One of the questions I’ve been getting lately is: how do I short a stock?
Before, I answer that question, I need to emphasize: shorting stocks is VERY risk, because there’s the risk of unlimited loss.
Before I answer the question, I first want to explain short selling.
If you’re a fan of the show Billions, on Showtime, there’s a good chance you’ve at least heard the phrase used before.
Here’s a quick primer on short selling:
When you believe a stock is going to rise in value, you will buy the stock (or call options) and someone might say you’re “long” or “bullish” on the future of the stock. Basically, you believe the stock is going to go up in value and you’re going to make money.
When you believe a stock is going to decline in value, you are said to be “short” or another way of saying it, you’re “bearish.”
Hence the age old struggle between the bulls and the bears.
Short selling is simply how you bet on the decline in a stocks value. But, it’s way less utilized by retail investors and not often fully understood.
You can be bearish either through buying put options or through shorting the stock. We’ll leave purchasing puts for another day, but I want to dive into the mechanics of short selling a stock with an example.
Imagine I read that weather is going to warm up significantly in Colorado next month and I believe this is going to lead to a huge surplus in ski supplies in the near future, leading to clearance sales on ski supplies. Warm slopes means less people skiing.
Like any good entrepreneur, I want to profit from the the warming weather. And, lucky for me, it so happens that my friend Michael recently moved to Colorado and just bought a bunch of ski gear that he isn’t going to use for a few months, so I convince him to let me borrow his gear.
But, then I pack his gear into my car and head to Vale for the weekend and start selling his gear to skiers in the village. Let’s imagine that things go well and I sell all of Michael’s brand new gear for $500.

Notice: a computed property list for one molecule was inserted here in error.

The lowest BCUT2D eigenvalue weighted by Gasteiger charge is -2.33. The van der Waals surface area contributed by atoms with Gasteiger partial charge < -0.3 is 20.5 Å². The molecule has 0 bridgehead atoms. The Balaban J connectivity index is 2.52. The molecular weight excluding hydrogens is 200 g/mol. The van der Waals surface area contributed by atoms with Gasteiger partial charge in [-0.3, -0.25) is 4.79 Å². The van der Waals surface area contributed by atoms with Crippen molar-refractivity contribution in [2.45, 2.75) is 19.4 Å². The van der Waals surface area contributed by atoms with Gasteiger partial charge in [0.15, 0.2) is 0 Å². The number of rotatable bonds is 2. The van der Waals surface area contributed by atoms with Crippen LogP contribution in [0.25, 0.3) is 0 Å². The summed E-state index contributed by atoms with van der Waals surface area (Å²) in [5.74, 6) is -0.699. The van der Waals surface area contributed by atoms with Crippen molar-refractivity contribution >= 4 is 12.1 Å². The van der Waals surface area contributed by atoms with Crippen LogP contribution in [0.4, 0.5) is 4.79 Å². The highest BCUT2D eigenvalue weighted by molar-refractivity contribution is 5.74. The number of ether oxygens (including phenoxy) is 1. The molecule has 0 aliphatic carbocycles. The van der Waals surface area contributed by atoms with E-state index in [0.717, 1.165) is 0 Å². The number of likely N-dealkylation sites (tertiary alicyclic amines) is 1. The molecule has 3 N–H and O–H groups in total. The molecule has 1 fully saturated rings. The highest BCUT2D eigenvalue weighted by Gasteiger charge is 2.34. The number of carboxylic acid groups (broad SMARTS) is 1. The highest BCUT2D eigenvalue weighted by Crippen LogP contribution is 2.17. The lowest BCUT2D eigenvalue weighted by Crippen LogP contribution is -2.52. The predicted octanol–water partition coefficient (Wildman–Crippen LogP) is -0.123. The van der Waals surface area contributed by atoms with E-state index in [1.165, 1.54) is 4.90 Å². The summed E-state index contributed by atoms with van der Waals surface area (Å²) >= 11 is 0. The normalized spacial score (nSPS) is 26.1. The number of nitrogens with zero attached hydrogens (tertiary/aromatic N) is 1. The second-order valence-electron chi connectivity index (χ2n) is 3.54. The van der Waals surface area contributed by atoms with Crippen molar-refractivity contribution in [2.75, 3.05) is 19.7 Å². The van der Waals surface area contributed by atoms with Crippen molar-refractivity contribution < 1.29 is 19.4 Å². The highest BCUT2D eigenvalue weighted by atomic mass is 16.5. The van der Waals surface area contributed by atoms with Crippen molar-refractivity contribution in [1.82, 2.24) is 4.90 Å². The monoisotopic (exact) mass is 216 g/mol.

I now have $500 in cash, but there’s a slight problem. I promised Michael I’d return his ski gear.
But, remember, I believe warm weather is just around the corner.
One month later, the temperature soars, nobody is coming to ski and stores starts putting ski gear on clearance. Now, I can buy the same ski gear I borrowed from Michael at a 50% discount.
Remember, I have $500 from selling the gear, but I’m able to repurchase the same ski gear for $250.
Like a good friend, I return Michael’s ski gear and give him $25 as interest for letting me borrow the gear.
I sold the equipment for $500 and then bought it back and returned it for $275 ($250 plus $25 in interest). Don’t tell Michael, but I made $225 profit on this “short” position!
Now, it could have gone the other way. If I had been wrong about the weather and the price of ski gear had risen, I would have had to “cover” the short by buying ski gear to return to Michael – no matter how much it costs. I would have lost money. Possibly a lot. Because the price of a short can rise infinitely and losses from short selling are uncapped.
So, back to our original question: how do I short a stock?
In the equities market, you don’t borrow stock from a friend, but instead your broker will “loan” you stock from another customer, if you have “margin trading” enabled on your account and if the stock is available (some stocks are much harder to borrow). Like Michael, the brokerage will charge you interest for the right to borrow the stock.
If the stock goes down in value, you can close your position at a profit. If the stock increases in value — then you can close at a loss.
But, “shorting” a stock is risky.
As I said out the outset, when shorting a stock there can be unlimited loss, so when a stock starts going up in price — it can lead shorts to start “covering” their position, which drives up the price. Supply and demand. But, the more people who cover, the faster the stock rises — causing a short squeeze and that just amplifies the pain, but that’s another post.